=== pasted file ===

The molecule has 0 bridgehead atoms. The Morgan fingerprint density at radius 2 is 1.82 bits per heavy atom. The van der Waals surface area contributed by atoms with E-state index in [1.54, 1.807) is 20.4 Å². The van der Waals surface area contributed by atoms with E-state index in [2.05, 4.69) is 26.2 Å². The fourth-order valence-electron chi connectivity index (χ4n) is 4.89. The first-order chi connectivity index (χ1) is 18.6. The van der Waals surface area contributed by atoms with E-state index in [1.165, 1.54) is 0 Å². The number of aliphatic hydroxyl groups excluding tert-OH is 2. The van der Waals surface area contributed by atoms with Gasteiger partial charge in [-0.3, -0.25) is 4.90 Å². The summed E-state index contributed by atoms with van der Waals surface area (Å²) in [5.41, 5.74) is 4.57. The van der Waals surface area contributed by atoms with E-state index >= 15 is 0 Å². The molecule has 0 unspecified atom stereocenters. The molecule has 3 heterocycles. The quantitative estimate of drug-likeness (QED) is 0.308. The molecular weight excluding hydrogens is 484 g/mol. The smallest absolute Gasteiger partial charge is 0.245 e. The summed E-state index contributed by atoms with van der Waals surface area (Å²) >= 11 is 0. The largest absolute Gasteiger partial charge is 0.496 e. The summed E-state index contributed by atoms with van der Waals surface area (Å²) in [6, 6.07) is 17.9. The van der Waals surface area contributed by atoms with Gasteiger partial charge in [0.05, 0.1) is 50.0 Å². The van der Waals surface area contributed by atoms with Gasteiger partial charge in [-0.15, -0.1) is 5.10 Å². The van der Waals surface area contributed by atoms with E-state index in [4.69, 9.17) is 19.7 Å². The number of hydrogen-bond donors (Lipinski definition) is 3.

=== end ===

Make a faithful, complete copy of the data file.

The molecule has 0 bridgehead atoms. The Morgan fingerprint density at radius 2 is 1.82 bits per heavy atom. The van der Waals surface area contributed by atoms with E-state index in [1.54, 1.807) is 20.4 Å². The van der Waals surface area contributed by atoms with E-state index in [2.05, 4.69) is 26.2 Å². The fourth-order valence-electron chi connectivity index (χ4n) is 4.89. The first-order chi connectivity index (χ1) is 18.6. The van der Waals surface area contributed by atoms with E-state index in [1.165, 1.54) is 0 Å². The number of aliphatic hydroxyl groups excluding tert-OH is 2. The van der Waals surface area contributed by atoms with Gasteiger partial charge in [-0.3, -0.25) is 4.90 Å². The summed E-state index contributed by atoms with van der Waals surface area (Å²) in [5.41, 5.74) is 4.57. The van der Waals surface area contributed by atoms with E-state index >= 15 is 0 Å². The molecule has 0 unspecified atom stereocenters. The molecule has 3 heterocycles. The quantitative estimate of drug-likeness (QED) is 0.308. The molecular weight excluding hydrogens is 484 g/mol. The smallest absolute Gasteiger partial charge is 0.245 e. The summed E-state index contributed by atoms with van der Waals surface area (Å²) >= 11 is 0. The largest absolute Gasteiger partial charge is 0.496 e. The summed E-state index contributed by atoms with van der Waals surface area (Å²) in [6, 6.07) is 17.9. The van der Waals surface area contributed by atoms with Gasteiger partial charge in [0.05, 0.1) is 50.0 Å². The van der Waals surface area contributed by atoms with Gasteiger partial charge in [-0.15, -0.1) is 5.10 Å². The van der Waals surface area contributed by atoms with E-state index in [4.69, 9.17) is 19.7 Å². The number of hydrogen-bond donors (Lipinski definition) is 3.